A dumb question about a class

Steven Bethard steven.bethard at gmail.com
Wed Aug 15 00:41:07 CEST 2007

thattommyhallll at gmail.com wrote:
> Also, does anyone know if there is some magic that makes
> i in some_set
> loads faster than
> i in some_list

It's not magic, per se.  It's really part of the definition of the data 
type. Lists are ordered, and are slow when checking containment. Sets 
are unordered and are quick when checking containment.

When you execute ``i in some_list``, Python searches through the list 
starting at index 0, and stopping when it sees ``i`` or hits the end. In 
computational terms, this is O(n), meaning that for a list of length n, 
you'll take an amount of time proportional to n.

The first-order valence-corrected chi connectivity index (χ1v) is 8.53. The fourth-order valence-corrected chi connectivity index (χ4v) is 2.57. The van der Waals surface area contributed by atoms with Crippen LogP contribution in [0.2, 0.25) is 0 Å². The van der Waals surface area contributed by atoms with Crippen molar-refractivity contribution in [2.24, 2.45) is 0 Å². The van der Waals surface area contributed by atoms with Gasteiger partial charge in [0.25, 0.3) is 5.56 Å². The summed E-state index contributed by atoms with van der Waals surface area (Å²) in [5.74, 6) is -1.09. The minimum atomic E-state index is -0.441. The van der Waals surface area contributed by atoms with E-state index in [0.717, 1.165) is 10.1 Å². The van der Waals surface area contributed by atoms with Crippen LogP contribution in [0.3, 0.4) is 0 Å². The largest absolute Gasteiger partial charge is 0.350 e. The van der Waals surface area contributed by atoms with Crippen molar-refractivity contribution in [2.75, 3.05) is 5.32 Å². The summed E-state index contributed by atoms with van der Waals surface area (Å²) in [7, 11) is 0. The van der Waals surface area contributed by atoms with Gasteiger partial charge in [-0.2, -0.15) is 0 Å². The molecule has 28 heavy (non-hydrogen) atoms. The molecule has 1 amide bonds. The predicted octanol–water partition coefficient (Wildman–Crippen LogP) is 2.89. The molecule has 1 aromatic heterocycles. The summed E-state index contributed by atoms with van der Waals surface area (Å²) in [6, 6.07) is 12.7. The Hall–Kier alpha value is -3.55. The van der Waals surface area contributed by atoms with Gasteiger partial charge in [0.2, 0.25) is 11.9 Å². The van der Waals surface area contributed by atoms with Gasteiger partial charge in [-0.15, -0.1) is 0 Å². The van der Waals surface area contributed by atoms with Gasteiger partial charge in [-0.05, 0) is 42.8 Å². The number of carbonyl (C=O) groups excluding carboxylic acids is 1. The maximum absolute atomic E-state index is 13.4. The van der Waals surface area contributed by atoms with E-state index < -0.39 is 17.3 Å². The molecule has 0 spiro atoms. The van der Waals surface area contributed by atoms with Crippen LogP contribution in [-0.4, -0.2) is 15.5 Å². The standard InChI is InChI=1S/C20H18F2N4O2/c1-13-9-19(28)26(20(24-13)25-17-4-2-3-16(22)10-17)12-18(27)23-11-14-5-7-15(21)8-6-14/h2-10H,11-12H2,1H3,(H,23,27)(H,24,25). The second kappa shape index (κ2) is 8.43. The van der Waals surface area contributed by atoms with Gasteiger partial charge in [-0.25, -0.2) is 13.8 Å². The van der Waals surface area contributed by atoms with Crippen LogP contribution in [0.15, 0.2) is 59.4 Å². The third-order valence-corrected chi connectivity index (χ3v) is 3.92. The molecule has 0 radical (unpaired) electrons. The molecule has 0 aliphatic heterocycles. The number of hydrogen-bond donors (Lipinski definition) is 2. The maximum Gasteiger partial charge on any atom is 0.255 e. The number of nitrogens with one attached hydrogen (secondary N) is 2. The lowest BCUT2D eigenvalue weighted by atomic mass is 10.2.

When you execute ``i in some_set``, Python hashes ``i``, and checks the 
set to see if it contains anything with the same hash value. On the 
average (given the Python implementation) it is probably checking at 
most one or two values. In computational terms, this is O(1), meaning 
that on the average it only takes a constant amount of time.

So if you have code doing ``if foo in bar`` more than once, you *really* 
should be using a set for ``bar``.


More information about the Python-list mailing list